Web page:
The villainous biblical figures such as the giant Goliath and Delilah, who cut Samson's hair, have something in common: they are both Philistines, one of the Bible's most elusive groups. For many years the origins of the Philistines have remained a mystery, but a new discovery, a large cemetery outside of Ashkelon, Israel, may help archaeologists understand more about their culture.
The discovery of a large cemetery outside the walls of ancient Ashkelon, a major city of the Philistines between the 12th and 7th centuries B.C., is the first of its kind in the history of archaeological investigation in the region.
While more than a century of scholarship has identified the five major cities of the Philistines and artifacts distinctive to their culture, only a handful of burials have been tentatively identified.
Simply put, archaeologists have found plenty of pots, but very few people…
The archaeologists are capping off three decades of excavation this year with an Ashkelon retrospective at the Israel Museum that opens on July 11. "There couldn't be a better way to end this excavation," says Stager [an emeritus professor of archaeology at Harvard University, who has led the Leon Levy Expedition to Ashkelon since 1985], referring to the fortuitous cemetery discovery. "It's marvelous."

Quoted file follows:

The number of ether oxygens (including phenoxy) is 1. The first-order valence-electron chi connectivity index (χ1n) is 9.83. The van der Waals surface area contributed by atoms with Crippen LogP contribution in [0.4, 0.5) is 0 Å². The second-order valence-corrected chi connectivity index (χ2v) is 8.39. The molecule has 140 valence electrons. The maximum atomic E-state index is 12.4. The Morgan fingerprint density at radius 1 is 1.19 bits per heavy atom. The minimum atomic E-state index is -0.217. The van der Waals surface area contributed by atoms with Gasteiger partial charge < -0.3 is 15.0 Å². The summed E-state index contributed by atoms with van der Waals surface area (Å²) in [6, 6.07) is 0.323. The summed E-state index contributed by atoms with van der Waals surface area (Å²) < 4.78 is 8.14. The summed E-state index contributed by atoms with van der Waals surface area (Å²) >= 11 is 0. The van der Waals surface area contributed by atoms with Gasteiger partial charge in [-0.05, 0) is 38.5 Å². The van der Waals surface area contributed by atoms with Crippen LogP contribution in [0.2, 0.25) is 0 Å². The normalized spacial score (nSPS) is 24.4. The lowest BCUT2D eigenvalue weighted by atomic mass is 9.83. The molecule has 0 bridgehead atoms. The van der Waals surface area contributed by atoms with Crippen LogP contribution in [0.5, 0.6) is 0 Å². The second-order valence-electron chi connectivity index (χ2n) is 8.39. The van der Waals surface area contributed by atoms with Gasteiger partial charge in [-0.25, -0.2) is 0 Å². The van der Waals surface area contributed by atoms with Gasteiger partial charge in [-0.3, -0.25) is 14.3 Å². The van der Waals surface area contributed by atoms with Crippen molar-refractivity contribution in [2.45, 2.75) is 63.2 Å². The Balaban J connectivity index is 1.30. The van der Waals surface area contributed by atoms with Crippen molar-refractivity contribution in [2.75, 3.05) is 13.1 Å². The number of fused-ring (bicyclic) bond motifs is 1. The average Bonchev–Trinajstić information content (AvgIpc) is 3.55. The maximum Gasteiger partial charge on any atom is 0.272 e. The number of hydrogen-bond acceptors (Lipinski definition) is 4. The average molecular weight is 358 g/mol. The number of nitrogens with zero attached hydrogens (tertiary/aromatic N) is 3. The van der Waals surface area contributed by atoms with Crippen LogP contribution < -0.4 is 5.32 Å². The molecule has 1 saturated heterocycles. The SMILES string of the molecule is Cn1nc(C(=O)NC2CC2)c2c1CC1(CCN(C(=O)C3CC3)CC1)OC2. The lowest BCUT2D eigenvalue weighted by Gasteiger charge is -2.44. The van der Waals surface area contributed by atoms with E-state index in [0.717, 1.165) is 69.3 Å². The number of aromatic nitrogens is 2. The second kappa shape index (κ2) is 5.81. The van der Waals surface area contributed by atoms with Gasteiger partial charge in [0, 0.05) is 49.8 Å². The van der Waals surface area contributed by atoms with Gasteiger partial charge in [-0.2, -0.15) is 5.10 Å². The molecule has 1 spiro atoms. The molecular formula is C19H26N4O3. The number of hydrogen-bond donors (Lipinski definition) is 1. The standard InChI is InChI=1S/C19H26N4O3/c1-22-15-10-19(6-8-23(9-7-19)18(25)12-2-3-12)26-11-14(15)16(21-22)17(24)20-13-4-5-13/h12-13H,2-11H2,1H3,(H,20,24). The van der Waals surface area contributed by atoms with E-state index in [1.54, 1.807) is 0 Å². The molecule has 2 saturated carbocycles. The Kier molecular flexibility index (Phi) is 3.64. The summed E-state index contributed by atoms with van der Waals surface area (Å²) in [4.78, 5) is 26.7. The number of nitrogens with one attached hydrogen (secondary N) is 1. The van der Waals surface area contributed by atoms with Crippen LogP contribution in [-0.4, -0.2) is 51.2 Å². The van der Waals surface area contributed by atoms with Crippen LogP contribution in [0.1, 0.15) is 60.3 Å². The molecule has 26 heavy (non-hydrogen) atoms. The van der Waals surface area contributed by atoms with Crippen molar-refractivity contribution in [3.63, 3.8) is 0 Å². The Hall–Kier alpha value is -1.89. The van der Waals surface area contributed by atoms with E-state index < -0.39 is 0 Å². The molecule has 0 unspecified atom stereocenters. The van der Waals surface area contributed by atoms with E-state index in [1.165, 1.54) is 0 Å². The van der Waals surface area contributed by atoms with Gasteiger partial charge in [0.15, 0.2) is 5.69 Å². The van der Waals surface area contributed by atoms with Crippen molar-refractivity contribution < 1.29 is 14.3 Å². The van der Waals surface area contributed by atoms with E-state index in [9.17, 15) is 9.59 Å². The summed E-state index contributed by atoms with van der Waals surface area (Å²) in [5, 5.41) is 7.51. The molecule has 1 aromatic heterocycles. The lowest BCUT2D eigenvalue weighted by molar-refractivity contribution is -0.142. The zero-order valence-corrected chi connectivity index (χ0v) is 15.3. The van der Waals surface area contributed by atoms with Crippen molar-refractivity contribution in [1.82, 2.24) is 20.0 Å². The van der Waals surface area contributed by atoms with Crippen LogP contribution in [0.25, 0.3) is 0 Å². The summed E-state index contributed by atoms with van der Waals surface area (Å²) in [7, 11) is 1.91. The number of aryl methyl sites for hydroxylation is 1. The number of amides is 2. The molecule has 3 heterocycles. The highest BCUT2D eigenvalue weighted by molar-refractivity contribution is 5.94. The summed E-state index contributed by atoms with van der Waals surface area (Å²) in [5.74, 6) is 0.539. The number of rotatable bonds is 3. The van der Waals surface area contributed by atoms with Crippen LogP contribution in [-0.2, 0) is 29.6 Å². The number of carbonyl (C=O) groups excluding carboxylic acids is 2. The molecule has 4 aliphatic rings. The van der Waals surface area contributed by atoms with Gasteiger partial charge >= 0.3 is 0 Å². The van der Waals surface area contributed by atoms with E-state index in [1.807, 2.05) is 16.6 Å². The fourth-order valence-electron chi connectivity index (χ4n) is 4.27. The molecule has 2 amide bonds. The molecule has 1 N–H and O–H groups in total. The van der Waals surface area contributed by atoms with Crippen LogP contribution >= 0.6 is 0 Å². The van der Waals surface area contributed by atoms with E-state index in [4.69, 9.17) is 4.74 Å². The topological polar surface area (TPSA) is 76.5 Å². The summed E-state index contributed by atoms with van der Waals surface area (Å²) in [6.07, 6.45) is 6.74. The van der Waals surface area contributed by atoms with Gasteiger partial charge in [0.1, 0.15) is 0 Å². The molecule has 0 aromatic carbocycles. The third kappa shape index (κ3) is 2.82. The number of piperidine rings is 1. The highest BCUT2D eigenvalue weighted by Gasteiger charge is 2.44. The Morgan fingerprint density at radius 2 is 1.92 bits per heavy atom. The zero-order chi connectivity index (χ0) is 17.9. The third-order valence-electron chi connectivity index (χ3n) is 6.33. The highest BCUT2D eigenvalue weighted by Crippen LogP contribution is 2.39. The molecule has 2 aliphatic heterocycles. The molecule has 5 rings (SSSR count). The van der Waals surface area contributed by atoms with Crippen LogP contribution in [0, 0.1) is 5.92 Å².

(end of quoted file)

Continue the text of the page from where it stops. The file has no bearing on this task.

"So much of what we know about the Philistines is told by their enemies, by the people who were fighting them or killing them," says Master [an archaeology professor at Wheaton College and the Leon Levy Expedition's co-director]. "Now, for the first time at a site like Ashkelon, we'll really be able to tell their story by the things they left behind for us."